18. In the Navigation Pane, double-click the Conditions form
  19. Create a new record as follows:
     
    PropertyType Description
    Unknown The current condition or appearance (interior and/or exterior) of the property has not been checked, was not assessed, or is not clearly known.
  20. Close the Conditions table
  21. In the Navigation Pane, right-click the Properties table and click Design View
  22. In the top side of the window, click PropertyType
  23. In the bottom side, click Default Value and type Unknown
  24. In the top side of the window, click Condition
  25. In the bottom side, click Default Value and type Unknown
  26. Save the table and switch it to the Datasheet View
  27. In the PropertyType column, for each empty cell, select Unknown
  28. In the Condition column, for each empty cell, select Unknown
  29. Notice that there is a default value for both the PropertyType and the Condition columns
  30. By setting only the indicated values, create new records as follows:
     
    Property # Property Type City State ZIP Code Bedrooms Bathrooms Finished Basement Indoor Garage Condition Market Value
    476005 Single Family Hanover PA 17331 3 2.50 Checked     425790
    152466   Martinsburg WV   1 1.00       135670
    427048 Condominium Alexandria VA   3 2.00     Needs Repair 622845
    297427   Matinsburg             Excellent  
    729336   Alexandria VA   3 2.50     Needs Repair 750000
    300618   Harrisburg PA 17109 5 3.50 Checked Checked Good Shape 515885

    Dealing with Data Joins and Record Nullity

  31. Close the table
  32. On the Ribbon, click Create and click Query Design
  33. In the Show Table dialog box, double-click Properties and click Close
  34. In the Properties list, double-click PropertyNumber, City, and State
  35. Switch the query to Datasheet View
  36. Notice the number of records: 51.
    Switch the query to Design View
  37. Right-click an empty area in the top side of the window and click Show Table
  38. In the Show Table dialog box, double-click PropertyTypes and click Close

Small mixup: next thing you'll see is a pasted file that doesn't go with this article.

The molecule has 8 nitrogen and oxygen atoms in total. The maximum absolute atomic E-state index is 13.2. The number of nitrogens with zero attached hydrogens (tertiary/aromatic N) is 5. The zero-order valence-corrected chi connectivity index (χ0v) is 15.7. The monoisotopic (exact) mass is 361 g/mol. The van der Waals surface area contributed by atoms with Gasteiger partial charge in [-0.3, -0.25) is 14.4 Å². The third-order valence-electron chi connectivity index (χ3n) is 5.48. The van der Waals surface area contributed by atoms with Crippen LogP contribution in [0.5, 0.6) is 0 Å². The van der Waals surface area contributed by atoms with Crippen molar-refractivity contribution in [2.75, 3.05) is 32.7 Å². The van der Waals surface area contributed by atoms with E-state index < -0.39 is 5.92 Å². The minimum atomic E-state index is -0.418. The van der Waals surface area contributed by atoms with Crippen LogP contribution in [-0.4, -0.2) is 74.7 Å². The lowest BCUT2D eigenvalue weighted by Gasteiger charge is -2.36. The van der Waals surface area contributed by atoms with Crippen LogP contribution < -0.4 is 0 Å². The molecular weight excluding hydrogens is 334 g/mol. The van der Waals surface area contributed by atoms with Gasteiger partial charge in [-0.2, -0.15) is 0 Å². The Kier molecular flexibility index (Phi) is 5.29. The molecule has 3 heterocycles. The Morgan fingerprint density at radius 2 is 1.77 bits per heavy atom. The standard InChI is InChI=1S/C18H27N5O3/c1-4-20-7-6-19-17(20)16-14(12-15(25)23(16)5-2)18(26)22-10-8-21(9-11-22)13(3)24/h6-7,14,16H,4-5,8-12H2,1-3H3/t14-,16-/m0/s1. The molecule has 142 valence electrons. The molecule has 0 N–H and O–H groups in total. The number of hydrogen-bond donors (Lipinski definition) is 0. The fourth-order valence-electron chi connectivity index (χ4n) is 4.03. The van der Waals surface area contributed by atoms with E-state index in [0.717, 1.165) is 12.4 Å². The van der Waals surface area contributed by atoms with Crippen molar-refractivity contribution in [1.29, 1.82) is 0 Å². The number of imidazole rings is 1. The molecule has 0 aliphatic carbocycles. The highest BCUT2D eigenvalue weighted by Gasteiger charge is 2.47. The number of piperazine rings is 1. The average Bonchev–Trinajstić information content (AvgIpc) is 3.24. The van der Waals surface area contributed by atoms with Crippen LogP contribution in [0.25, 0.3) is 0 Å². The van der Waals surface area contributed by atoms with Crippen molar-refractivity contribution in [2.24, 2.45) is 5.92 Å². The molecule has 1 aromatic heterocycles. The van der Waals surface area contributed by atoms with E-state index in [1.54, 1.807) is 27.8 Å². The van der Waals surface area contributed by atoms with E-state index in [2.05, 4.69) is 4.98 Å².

39. In the PropertyTypes list, drag PropertyType and drop it on City in the bottom side
  40. In the Properties list, double-click Bedrooms and Bathrooms

    Joins and Record Nullity

  41. Switch the query to Datasheet View

    Joins and Record Nullity

  42. Notice the number of records this time: 51.
    Close the query without saving it
  43. Open the Lambda Square Apartments1 database created and used earlier
  44. On the Ribbon, click Create and click Query Design
  45. In the Show Table dialog box, double-click Payments and click Close
  46. In the Payments list, double-click ReceiptNumber, PaymentDate, ProcessedBy, RegistrationNumber, and PaymentAmount
  47. Switch the query to Datasheet View

    Joins and Record Nullity

  48. Notice the number of records: 63.
    Switch the query to Design View
  49. Right-click an empty area in the window and click Show Table...
  50. In the Show Table dialog box, double-click Employees and click Close
  51. Drag EmployeeNumber and drop it on ProcessedBy
  52. In the bottom side of the window, replace ProcessedBy with
    Employee: [EmployeeNumber] & " - " & [EmployeeName] & " (" & [Title] & ")"

    Joins and Record Nullity

  53. Switch the query to Datasheet View

    Joins and Record Nullity

  54. Notice the number of records: 46.